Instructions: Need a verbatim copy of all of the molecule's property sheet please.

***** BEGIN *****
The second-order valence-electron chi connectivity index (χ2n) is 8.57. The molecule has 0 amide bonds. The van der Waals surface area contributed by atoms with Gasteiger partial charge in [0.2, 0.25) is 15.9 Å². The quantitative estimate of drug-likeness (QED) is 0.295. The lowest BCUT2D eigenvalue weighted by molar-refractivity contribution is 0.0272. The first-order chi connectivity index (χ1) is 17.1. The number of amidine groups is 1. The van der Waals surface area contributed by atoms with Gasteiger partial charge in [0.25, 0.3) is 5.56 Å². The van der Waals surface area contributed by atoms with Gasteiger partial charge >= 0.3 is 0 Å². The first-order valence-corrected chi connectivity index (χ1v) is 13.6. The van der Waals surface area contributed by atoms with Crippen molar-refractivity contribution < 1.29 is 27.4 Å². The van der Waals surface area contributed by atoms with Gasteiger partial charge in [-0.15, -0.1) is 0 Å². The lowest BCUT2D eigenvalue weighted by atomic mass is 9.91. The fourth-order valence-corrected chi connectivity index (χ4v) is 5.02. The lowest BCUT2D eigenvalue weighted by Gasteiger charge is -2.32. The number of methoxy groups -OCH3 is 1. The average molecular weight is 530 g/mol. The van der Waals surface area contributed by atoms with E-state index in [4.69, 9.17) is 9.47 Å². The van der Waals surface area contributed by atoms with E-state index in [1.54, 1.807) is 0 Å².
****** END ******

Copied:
The second-order valence-electron chi connectivity index (χ2n) is 8.57. The molecule has 0 amide bonds. The van der Waals surface area contributed by atoms with Gasteiger partial charge in [0.2, 0.25) is 15.9 Å². The quantitative estimate of drug-likeness (QED) is 0.295. The lowest BCUT2D eigenvalue weighted by molar-refractivity contribution is 0.0272. The first-order chi connectivity index (χ1) is 17.1. The number of amidine groups is 1. The van der Waals surface area contributed by atoms with Gasteiger partial charge in [0.25, 0.3) is 5.56 Å². The van der Waals surface area contributed by atoms with Gasteiger partial charge >= 0.3 is 0 Å². The first-order valence-corrected chi connectivity index (χ1v) is 13.6. The van der Waals surface area contributed by atoms with Crippen molar-refractivity contribution < 1.29 is 27.4 Å². The van der Waals surface area contributed by atoms with Gasteiger partial charge in [-0.15, -0.1) is 0 Å². The lowest BCUT2D eigenvalue weighted by atomic mass is 9.91. The fourth-order valence-corrected chi connectivity index (χ4v) is 5.02. The lowest BCUT2D eigenvalue weighted by Gasteiger charge is -2.32. The number of methoxy groups -OCH3 is 1. The average molecular weight is 530 g/mol. The van der Waals surface area contributed by atoms with E-state index in [4.69, 9.17) is 9.47 Å². The van der Waals surface area contributed by atoms with E-state index in [1.54, 1.807) is 0 Å².